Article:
Currently, Europe forms the western part of the Eurasian Plate. Europe also sits directly next to the African plate in the southern, Mediterranean region. On the western side, the Eurasian plate forms a boundary with North America along the line of the Mid Atlantic Ridge. Other surrounding plates are the Arabian and Philippine plates. Europe’s “continental basement (Plant) cant be divided into two main regions; the East European Craton and a mobile belt comprised of crustal rocks” (Plant). The boundary between these was previously known as the Trans- European fault, now known as the Trans- European Suture Zone. Today, the EEC is composed of Precambrian rocks of the Baltic, Ukraine and Voronezh shields, when in the past, like I previously mentioned, all of these shields were completely separate from one another. This combining of shields into a component of a plate is clear evidence of the theory of plate tectonics in action.

A huge component Europe is the diverse landscape. This can be attributed to both divergent and convergent boundaries. Convergent boundaries are when the plates move towards each other, and one usually overrides the other. The one plane going under the other can create subduction zones, and the underlying plate is usually recycled or destroyed. The creation of mountains can also occur when neither plate can sink into the mantle, usually due to the plate’s buoyancy or low density. One of the most dramatic convergent, or destructive boundary motions was when India collided with Eurasia during the Cenozoic Era, creating the Himalayas. The Himalayas are thought to be some of the thickest crust on Earth, about 60 kilometers thick. Subduction resulted in the collision of the the Indo-Australian plate and Asia. The Indian subcontinental plate thrusted under a portion of Eurasia and lifted it, creating the mountain ranges. This same subduction zone has caused seismic activity in Kashmir as well. There are many other instances of convergent motions, including the creating of the Appalachians and Urals through subduction and convergent boundaries. The massive tsunami and earthquake in Japan in 2011 was also due to a rupture during convergent movements of a subduction zone linked to the Japan Trench. Divergent, or constructive, boundary motions are also a big component of the Eurasian plate, mostly seen through volcanic activity. Divergent plate boundaries are when the plates spread away from each other, allowing more lithosphere to be built by the convection of the magma. Eurasia has had more seismic activity on land mass than any other plate, probably because of it’s enormous size. Multiple volcanic eruptions occurred in Iceland since the mid 1970’s, such as the 1973 eruption of Eldfell, the 1783 eruption of Laki, and the 2010 eruption of Eyjafjallajökull. This is a result of the North American and Eurasian plates moving apart, allowing mantle to heat up and come to the surface. This process pushes not only more crust and forms more lithosphere, but forces magma out, resulting in volcanoes. There is a large number of volcanoes in Eurasia, especially off areas of subduction in Greece, Italy, and Turkey. The Considering the fact that Eurasian plate is 85% land mass and one of the largest plates by far, it is obvious that it is rich in natural resources. The Orogenic Gold belt deposit is located there, as an abundance of deposits of copper, molybdenum, silver and gold.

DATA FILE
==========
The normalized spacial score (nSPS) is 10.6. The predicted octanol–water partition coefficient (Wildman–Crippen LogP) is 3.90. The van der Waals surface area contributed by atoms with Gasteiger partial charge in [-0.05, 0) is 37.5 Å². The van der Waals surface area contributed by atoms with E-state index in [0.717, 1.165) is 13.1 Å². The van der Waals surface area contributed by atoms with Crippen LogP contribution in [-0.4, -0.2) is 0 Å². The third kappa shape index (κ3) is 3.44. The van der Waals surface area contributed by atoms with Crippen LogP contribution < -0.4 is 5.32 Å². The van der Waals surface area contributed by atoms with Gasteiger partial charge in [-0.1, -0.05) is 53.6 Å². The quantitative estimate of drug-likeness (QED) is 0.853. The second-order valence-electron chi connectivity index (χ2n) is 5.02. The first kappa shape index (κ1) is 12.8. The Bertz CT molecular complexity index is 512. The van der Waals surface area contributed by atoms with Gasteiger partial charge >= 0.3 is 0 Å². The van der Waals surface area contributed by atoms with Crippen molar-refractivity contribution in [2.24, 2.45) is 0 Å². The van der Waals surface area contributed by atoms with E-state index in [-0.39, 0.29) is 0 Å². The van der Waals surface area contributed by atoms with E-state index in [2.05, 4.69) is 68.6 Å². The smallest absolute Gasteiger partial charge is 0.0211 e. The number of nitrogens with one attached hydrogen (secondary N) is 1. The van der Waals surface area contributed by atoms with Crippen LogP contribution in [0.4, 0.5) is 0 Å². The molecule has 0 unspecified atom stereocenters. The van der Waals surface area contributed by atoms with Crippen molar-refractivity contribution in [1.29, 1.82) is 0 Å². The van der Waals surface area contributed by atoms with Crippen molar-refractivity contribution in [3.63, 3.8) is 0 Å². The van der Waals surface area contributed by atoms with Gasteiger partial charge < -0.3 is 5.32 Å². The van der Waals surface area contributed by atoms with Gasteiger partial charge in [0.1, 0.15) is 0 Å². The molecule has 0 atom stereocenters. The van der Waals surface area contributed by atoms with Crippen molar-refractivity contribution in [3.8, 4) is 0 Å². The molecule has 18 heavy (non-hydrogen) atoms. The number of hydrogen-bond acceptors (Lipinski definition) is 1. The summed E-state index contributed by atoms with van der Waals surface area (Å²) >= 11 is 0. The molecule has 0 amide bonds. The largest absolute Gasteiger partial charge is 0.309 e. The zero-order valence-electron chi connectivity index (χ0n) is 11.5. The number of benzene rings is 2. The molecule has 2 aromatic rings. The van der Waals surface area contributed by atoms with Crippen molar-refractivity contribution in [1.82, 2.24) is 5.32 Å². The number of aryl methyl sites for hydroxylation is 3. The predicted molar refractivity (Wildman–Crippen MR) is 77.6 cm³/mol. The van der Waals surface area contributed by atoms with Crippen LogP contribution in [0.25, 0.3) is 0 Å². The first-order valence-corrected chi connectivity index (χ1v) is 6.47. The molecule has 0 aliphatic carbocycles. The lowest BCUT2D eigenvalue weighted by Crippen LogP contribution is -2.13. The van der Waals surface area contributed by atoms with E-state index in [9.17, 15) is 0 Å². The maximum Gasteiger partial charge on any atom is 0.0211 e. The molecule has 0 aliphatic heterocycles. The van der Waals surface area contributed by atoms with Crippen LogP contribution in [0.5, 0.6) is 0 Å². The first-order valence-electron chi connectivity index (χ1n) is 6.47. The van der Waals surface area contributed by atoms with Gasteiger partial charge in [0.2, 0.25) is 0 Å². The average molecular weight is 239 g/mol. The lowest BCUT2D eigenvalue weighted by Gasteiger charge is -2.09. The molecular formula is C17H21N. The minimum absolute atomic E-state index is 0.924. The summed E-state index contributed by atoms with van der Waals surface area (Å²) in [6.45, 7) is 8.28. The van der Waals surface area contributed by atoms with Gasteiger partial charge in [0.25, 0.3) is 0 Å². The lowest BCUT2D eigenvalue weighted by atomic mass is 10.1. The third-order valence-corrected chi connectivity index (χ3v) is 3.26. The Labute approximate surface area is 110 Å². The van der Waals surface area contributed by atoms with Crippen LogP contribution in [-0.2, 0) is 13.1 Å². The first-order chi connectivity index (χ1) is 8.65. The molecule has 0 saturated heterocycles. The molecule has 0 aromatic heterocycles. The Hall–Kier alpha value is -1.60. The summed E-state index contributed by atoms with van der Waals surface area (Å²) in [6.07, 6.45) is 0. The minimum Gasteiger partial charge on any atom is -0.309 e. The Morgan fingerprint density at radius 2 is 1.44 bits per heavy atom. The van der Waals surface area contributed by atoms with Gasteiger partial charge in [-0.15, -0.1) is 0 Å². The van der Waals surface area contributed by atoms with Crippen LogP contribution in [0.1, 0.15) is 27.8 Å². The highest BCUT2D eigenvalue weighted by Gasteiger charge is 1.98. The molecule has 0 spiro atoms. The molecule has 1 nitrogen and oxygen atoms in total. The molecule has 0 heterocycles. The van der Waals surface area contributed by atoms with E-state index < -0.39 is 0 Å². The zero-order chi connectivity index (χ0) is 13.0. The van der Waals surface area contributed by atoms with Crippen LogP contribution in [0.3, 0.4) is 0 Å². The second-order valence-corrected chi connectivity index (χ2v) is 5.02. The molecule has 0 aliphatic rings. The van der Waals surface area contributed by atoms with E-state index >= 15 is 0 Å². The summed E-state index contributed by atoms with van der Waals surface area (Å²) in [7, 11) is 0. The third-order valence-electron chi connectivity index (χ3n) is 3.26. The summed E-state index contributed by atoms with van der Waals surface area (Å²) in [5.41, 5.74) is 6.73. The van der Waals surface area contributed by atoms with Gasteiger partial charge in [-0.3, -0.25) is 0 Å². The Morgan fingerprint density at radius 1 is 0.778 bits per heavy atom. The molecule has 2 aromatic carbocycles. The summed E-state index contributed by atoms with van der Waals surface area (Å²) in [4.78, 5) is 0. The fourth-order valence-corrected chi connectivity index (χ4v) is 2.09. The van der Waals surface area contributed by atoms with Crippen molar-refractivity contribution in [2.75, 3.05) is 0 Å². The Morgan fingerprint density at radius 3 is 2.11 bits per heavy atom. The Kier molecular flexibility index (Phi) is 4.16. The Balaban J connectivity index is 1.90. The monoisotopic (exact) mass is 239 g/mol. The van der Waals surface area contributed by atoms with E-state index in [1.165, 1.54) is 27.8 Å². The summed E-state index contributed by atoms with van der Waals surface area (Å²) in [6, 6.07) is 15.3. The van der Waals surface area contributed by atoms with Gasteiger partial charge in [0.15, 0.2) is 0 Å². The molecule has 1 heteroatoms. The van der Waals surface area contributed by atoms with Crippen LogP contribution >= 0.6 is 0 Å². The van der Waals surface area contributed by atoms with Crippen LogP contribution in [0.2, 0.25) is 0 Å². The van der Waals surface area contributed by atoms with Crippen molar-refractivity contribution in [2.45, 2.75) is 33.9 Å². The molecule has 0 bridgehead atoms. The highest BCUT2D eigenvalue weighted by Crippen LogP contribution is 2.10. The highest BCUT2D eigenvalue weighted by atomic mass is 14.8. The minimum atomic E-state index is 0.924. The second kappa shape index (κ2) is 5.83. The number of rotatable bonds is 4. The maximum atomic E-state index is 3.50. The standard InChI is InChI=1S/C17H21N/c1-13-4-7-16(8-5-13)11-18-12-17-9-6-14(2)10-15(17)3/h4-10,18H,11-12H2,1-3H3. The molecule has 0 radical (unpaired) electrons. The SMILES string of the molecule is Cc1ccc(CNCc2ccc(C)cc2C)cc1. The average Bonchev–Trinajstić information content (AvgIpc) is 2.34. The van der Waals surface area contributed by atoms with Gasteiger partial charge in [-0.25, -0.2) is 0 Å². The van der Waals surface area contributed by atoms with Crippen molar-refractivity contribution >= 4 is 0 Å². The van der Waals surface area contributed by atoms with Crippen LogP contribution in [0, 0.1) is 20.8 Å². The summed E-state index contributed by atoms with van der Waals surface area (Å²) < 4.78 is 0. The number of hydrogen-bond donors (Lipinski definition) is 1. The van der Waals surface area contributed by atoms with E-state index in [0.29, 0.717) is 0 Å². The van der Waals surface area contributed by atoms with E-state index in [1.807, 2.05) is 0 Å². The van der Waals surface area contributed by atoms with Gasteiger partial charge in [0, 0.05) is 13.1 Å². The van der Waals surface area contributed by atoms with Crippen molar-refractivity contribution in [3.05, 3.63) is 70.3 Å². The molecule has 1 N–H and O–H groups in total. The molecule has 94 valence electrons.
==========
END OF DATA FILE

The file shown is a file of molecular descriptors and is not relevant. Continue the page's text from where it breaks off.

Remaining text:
Today, there are new things happening with the Eurasian plate as well as it’s relationship with other plates and continents. Some believe that the North American and Eurasian Plates are moving away from each other along the line of the Mid Atlantic Ridge. The Mid Atlantic Ridge is a result of sea- floor spreading and the divergent motion between the Eurasian and North American, and African and South American Plates. Sea floor spreading is when plates separate, magma rises to fill the space. As magma cools, it builds the oceanic crust. In this way, as the plates move further apart new ocean lithosphere is formed at the ridge and the ocean basin gets wider.. Another hypothesis is that a new subduction zone will be created in the center of the Eurasian plate due to a “fracture in the southwest Iberia margin” (Draxler). Eventually, this will cause a push from one part of Eurasia into the direction of the Americas, putting them on a collision path. Scientists who believe this theory use the Wilson Cycle as backup. In theory, they believe that the Wilson Cycle is reoccurring, and will eventually create a massive continent similar to Pangea again (in millions of years). It’s absolutely amazing how a theory so convincing and evidential was so unaccepted only fifty years prior. Now, we can obviously see the signs up seafloor spreading, convergent and divergent plate boundaries, and plate tectonics in motion. No matter what ends up occurring, we can obviously see the theory of plate tectonics at work, not only in this instance, but in all the continents, all over the world.